Siberian peashrub, Caragana arborescens, was added to Minnesota’s noxious weed list in 2020.
Native to cold climates in eastern Asia, Siberian peashrub can grow up to 18 feet tall and has compound leaves two to four inches long with eight to 12 pairs of leaflets. It produces yellow flowers in May or June which ripen into slender brown seed pods that burst in early fall, dispersing seeds.
Seeds may also be dispersed by birds and animals.
Often used as an ornamental shrub, windbreak or wildlife planting, Siberian peashrub grows well in sun and thrives in poor soils. However, shrubs can escape cultivation and have been found forming dense thickets in forest under stories, edge habitats and savannas across the State of Minnesota.
As a member of the legume family, Siberian peashrub can take advantage of disturbed or poor soils and alter soil chemistry due to nitrogen fixing properties and allelopathy – the release of chemicals inhibiting other species’ growth.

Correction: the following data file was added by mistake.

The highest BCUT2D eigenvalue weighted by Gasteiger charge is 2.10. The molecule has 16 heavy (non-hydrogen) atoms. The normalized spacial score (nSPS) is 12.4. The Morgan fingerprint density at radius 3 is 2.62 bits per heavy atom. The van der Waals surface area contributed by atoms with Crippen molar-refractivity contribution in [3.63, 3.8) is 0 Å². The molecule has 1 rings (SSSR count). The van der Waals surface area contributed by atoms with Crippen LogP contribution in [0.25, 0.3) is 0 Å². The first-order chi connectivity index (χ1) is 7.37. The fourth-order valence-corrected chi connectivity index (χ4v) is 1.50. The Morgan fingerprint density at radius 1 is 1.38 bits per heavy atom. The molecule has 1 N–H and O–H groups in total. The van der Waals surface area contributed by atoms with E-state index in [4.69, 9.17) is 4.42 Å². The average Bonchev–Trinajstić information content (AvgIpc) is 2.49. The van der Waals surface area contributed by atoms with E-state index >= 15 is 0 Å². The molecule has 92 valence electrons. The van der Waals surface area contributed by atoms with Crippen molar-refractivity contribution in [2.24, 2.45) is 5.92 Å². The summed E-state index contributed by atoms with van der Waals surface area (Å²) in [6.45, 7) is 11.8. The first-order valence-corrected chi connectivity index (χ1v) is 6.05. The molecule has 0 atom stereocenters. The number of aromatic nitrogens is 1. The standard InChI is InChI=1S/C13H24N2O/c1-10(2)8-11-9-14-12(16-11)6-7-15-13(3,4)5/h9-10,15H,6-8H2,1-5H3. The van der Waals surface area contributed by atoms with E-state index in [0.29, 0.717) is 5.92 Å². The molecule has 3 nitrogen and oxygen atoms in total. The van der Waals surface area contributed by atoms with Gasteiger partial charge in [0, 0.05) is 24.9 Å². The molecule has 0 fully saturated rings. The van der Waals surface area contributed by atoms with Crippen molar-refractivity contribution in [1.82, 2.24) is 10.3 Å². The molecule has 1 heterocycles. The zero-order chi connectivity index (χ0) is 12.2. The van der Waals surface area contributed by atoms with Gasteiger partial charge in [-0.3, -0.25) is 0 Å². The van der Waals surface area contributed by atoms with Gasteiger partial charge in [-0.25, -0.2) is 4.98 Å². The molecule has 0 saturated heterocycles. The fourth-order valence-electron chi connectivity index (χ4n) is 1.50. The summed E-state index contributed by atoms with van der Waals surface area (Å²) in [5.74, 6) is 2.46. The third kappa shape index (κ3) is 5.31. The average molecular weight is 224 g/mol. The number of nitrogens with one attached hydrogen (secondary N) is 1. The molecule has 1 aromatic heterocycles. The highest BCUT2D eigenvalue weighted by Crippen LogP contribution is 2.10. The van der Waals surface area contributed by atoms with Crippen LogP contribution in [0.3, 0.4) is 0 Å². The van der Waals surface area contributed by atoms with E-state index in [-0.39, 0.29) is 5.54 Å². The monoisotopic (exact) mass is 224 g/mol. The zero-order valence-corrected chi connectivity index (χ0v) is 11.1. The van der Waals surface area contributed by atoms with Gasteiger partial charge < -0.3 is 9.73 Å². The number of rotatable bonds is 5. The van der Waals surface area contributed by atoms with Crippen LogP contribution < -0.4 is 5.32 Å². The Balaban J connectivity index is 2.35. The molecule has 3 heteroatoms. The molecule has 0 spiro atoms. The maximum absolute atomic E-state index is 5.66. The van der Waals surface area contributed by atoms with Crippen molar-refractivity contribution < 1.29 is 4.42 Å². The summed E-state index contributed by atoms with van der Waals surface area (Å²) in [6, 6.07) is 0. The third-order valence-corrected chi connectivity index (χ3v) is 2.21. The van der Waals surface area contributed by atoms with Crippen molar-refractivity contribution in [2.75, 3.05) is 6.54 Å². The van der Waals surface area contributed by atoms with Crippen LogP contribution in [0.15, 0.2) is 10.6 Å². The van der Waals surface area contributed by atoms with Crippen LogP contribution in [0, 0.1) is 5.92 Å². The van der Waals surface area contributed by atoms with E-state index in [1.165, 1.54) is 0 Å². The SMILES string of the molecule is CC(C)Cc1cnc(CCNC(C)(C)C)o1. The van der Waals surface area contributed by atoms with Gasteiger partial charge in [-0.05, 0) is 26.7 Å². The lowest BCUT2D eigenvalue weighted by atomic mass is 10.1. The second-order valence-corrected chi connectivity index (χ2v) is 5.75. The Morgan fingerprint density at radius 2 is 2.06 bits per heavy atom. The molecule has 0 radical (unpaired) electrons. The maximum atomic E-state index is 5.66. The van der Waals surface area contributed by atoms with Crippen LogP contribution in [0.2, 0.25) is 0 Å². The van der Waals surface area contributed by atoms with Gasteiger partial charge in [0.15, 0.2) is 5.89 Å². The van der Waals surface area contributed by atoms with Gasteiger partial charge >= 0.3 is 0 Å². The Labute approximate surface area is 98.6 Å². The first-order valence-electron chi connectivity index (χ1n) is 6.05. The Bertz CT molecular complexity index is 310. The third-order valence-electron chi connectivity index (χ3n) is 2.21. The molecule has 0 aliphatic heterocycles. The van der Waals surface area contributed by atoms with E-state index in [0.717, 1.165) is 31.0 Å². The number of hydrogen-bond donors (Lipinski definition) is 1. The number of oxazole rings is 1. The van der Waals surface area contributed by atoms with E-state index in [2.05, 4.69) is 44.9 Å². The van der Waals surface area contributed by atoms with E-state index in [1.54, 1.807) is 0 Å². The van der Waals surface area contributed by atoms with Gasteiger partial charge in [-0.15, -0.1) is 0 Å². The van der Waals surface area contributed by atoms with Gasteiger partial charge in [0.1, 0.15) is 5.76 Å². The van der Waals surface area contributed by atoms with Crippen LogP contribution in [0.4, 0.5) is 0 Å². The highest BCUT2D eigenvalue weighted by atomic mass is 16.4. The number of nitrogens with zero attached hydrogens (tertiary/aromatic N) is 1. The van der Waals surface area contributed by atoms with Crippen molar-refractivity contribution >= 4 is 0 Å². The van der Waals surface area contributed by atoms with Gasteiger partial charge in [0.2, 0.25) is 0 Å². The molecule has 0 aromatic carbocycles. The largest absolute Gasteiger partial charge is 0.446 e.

Shrubs thrive in canopy gaps and shade out or displace native species.
As a restricted noxious weed in Minnesota, Siberian peashrub is no longer legal to sell and plant in the state (with the exception of the cultivar ‘Green Spires’, Caragana ‘Jefarb’). Transporting the propagating parts of a restricted noxious weed is not allowed.
Therefore, anyone considering removal of these shrubs should be careful to not move plants with seeds to new locations. Leaving cut shrubs onsite is the best option.
After cutting, plants can re-sprout and will either need to be treated with herbicide or completely dug out of the soil.
The Minnesota Department of Natural Resources (DNR) lists some native substitutes to Siberian peashrub on its Web site at www.dnr.state.mn.us. Many naturalizing populations of Siberian peashrub have not been documented yet.
If you suspect that you have found Siberian peashrub plants that have escaped cultivation, you can report directly to EDDMapS Web site (eddmaps.org) through the Great Lakes Early Detection Network mobile app. Please report only naturalizing shrubs, not planted Siberian peashrub.
- Mari Hardel works for the Minnesota Department of Agriculture
- Photo courtesy of the Minnesota Department of Agriculture